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Aurelia, San Francisco:

"Cultura creates exquisite, Oaxacan-inspired dishes using local ingredients, all complemented by a thoughtfully curated Mezcal library. From their fall chile relleno with kabocha squash and walnut crema to their churros and fondue with sumac and grilled orange, every plate was delectable. I can’t recommend highly enough that you make reservations at Cultura for your time in Carmel-by-the-Sea."

YogaLife Magazine:

"Our dinner at Cultura Comida y Bibida, a Mezcaleria serving modern Mexican cuisine, was particularly memorable for the inviting atmosphere, creative mezcal cocktails and unique menu."

Flight Network Magazine:


"Cultura is a must for food afficianados with a taste, or at least a curiosity, for the unique dishes coming out of Oaxaca, Mexico. The expert team at Cultura combined their love of Oaxacan cuisine with their own experience in this eclectic industry, creating a menu that offers a culinary thrill for those interested in trying something new and delicious.

With diverse menu selections like homemade mole, life changing guacamole, fried grasshoppers (don’t knock it till you try it!), and many other options that meet the needs of a variety of preferences, this is the place to go for an unforgettable edible adventure. And let’s not forget about the cocktails. An assortment of creative, tasty mescal-based drinks are sure to please those that enjoy one-of-a-kind beverages."


Mike Hale / The Grub Hunter: Forget the Michelin Guide, try these Peninsula restaurants /

Monterey Herald:

"Run by former restaurant mates at high-end Sierra Mar at Post Ranch Inn, this hip, mezcal-soaked restaurant and bar in downtown Carmel focuses on the varied regional Mexican cuisine of Oaxaca."




San Fransisco Chronicle


Michael Bauer’s Top 12 Carmel restaurants

"Restaurants in Carmel have traditionally looked to France for inspiration. It’s not unlike what was going on in San Francisco two decades ago. While the scene has been slower to change, the shift is coming.


The latest indicator is Cultura Comida y Bebida, the beautifully envisioned Mexican restaurant that opened in mid-August, taking over the space of Jack London’s on Dolores between Fifth and Sixth avenues.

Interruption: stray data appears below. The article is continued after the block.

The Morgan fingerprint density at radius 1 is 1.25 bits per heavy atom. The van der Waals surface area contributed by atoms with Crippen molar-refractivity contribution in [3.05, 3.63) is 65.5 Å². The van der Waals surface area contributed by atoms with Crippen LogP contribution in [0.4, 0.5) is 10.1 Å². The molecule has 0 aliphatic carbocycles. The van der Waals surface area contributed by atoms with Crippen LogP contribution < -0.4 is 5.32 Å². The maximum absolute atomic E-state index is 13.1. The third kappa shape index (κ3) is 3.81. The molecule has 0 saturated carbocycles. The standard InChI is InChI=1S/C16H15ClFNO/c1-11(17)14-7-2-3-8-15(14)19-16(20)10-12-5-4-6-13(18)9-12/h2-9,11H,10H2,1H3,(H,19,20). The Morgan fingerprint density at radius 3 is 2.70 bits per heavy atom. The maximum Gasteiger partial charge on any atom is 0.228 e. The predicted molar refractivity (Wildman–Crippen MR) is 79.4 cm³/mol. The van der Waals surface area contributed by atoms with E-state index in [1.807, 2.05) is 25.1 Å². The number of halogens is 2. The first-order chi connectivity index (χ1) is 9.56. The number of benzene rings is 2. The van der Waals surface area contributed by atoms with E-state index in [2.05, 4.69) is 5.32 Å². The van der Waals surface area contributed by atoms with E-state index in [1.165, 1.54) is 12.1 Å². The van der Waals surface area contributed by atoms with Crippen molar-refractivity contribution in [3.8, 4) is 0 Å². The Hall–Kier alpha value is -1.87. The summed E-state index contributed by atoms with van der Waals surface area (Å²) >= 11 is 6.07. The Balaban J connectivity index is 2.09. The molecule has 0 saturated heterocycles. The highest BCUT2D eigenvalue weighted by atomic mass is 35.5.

It was conceived by Sarah Kabat-Marcy, who was the sommelier and cellar master of the Post Ranch Inn, and John Cox, the lauded chef at Sierra Mar, both in Big Sur. As might be expected from their background, they have a meticulous approach.


The chef, Michelle Estigoy, channels the food of her Mexican grandmother, and Cox informs the menu with knowledge he gained growing up in New Mexico. Even though Cultura is casual, a fine-dining quality infuses every aspect of the restaurant. One of the exceptional dishes on my visit was a whole steelhead trout presented as if it were swimming, on a pad of cilantro rice garnished with wedges of lime. It was one of the best preparations of fish I’ve seen. Another compelling main course is brick-pressed chicken, with an array of charred chiles and corn pudding.


While you can get exceptional street tacos — on my visit it was chicken tinga — there’s also a squash-blossom quesadilla thick with gooey Mexican cheese; local halibut ceviche with habanero, coconut water and lime; and mushroom empanadas with green mole. Items such as butter lettuce and tomato salad with avocado and charred jalapeno vinaigrette display a sense of style that was a hallmark of Sierra Mar, where Estigoy was the executive sous chef. The salad is garnished with supremes of orange; fuchsia-colored pickled onions; yellow, orange and red tomatoes; watermelon radishes; and orange and gold nasturtium blossoms, creating a riot of color that follows through to the taste. Aside from the Oaxaca-inspired food, the restaurant specializes in mezcal, and its smoky essence is the base of many of the cocktails, including an exceptional margarita. 


The decor also reflects their refined, organic approach. Two large stone tables on the patio have a fire pit in the center. Inside, the handsome mahogany box-beam ceiling from the previous restaurant remains. However, dark-colored walls, weathered wood tables subtly rubbed with red and green stain, and handsome black-and-white portraits along one wall lend a casual elegance to the bar and dining room..."

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